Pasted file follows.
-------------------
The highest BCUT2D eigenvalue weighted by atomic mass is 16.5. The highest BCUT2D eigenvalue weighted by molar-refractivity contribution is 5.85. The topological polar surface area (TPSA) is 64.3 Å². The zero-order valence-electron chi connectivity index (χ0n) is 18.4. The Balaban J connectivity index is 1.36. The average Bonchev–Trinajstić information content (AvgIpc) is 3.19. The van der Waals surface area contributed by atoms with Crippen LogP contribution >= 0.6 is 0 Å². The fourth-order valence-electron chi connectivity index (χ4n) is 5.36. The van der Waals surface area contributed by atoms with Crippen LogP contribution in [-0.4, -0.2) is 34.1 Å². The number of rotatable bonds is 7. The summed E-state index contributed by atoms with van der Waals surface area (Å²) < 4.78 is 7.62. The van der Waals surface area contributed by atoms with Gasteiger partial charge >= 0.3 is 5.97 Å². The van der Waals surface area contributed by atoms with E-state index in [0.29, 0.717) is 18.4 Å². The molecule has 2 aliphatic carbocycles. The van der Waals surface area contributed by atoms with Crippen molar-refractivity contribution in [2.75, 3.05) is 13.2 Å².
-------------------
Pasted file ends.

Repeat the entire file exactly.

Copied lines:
The highest BCUT2D eigenvalue weighted by atomic mass is 16.5. The highest BCUT2D eigenvalue weighted by molar-refractivity contribution is 5.85. The topological polar surface area (TPSA) is 64.3 Å². The zero-order valence-electron chi connectivity index (χ0n) is 18.4. The Balaban J connectivity index is 1.36. The average Bonchev–Trinajstić information content (AvgIpc) is 3.19. The van der Waals surface area contributed by atoms with Crippen LogP contribution >= 0.6 is 0 Å². The fourth-order valence-electron chi connectivity index (χ4n) is 5.36. The van der Waals surface area contributed by atoms with Crippen LogP contribution in [-0.4, -0.2) is 34.1 Å². The number of rotatable bonds is 7. The summed E-state index contributed by atoms with van der Waals surface area (Å²) < 4.78 is 7.62. The van der Waals surface area contributed by atoms with Gasteiger partial charge >= 0.3 is 5.97 Å². The van der Waals surface area contributed by atoms with E-state index in [0.29, 0.717) is 18.4 Å². The molecule has 2 aliphatic carbocycles. The van der Waals surface area contributed by atoms with Crippen molar-refractivity contribution in [2.75, 3.05) is 13.2 Å².